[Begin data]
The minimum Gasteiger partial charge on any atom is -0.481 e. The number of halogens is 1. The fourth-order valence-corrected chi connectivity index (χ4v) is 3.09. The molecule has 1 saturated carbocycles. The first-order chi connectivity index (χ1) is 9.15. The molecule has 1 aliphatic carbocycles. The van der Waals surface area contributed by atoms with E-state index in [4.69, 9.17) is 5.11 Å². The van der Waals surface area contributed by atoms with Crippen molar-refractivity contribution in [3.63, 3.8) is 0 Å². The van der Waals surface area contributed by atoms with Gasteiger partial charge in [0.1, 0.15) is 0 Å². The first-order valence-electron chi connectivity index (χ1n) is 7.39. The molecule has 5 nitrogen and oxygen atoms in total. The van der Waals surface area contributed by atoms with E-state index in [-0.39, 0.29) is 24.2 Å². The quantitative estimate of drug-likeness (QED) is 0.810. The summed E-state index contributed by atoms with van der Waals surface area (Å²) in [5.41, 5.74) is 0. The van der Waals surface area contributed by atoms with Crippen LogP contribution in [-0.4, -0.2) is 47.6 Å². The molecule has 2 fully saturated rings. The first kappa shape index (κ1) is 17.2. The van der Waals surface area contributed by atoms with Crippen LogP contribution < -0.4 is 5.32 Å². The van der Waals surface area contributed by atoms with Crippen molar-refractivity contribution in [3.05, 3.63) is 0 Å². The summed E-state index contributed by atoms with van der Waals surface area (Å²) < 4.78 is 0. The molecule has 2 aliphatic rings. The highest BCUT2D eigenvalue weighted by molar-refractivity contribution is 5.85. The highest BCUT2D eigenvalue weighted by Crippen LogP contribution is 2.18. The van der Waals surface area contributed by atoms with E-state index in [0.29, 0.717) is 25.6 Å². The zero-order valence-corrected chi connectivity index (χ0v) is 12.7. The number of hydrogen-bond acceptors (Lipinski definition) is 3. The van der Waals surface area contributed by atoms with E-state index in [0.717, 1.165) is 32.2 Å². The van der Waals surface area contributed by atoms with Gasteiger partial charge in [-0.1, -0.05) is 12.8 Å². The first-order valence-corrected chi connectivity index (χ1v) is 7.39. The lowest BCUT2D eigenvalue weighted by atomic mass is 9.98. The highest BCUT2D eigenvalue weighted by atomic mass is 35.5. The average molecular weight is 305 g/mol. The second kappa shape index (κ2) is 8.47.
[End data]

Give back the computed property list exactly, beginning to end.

The minimum Gasteiger partial charge on any atom is -0.481 e. The number of halogens is 1. The fourth-order valence-corrected chi connectivity index (χ4v) is 3.09. The molecule has 1 saturated carbocycles. The first-order chi connectivity index (χ1) is 9.15. The molecule has 1 aliphatic carbocycles. The van der Waals surface area contributed by atoms with E-state index in [4.69, 9.17) is 5.11 Å². The van der Waals surface area contributed by atoms with Crippen molar-refractivity contribution in [3.63, 3.8) is 0 Å². The van der Waals surface area contributed by atoms with Gasteiger partial charge in [0.1, 0.15) is 0 Å². The first-order valence-electron chi connectivity index (χ1n) is 7.39. The molecule has 5 nitrogen and oxygen atoms in total. The van der Waals surface area contributed by atoms with E-state index in [-0.39, 0.29) is 24.2 Å². The quantitative estimate of drug-likeness (QED) is 0.810. The summed E-state index contributed by atoms with van der Waals surface area (Å²) in [5.41, 5.74) is 0. The van der Waals surface area contributed by atoms with Crippen LogP contribution in [-0.4, -0.2) is 47.6 Å². The molecule has 2 fully saturated rings. The first kappa shape index (κ1) is 17.2. The van der Waals surface area contributed by atoms with Crippen LogP contribution < -0.4 is 5.32 Å². The van der Waals surface area contributed by atoms with Crippen molar-refractivity contribution in [3.05, 3.63) is 0 Å². The summed E-state index contributed by atoms with van der Waals surface area (Å²) < 4.78 is 0. The molecule has 2 aliphatic rings. The highest BCUT2D eigenvalue weighted by molar-refractivity contribution is 5.85. The highest BCUT2D eigenvalue weighted by Crippen LogP contribution is 2.18. The van der Waals surface area contributed by atoms with E-state index in [0.29, 0.717) is 25.6 Å². The zero-order valence-corrected chi connectivity index (χ0v) is 12.7. The number of hydrogen-bond acceptors (Lipinski definition) is 3. The van der Waals surface area contributed by atoms with E-state index in [0.717, 1.165) is 32.2 Å². The van der Waals surface area contributed by atoms with Gasteiger partial charge in [-0.1, -0.05) is 12.8 Å². The first-order valence-corrected chi connectivity index (χ1v) is 7.39. The lowest BCUT2D eigenvalue weighted by atomic mass is 9.98. The highest BCUT2D eigenvalue weighted by atomic mass is 35.5. The average molecular weight is 305 g/mol. The second kappa shape index (κ2) is 8.47.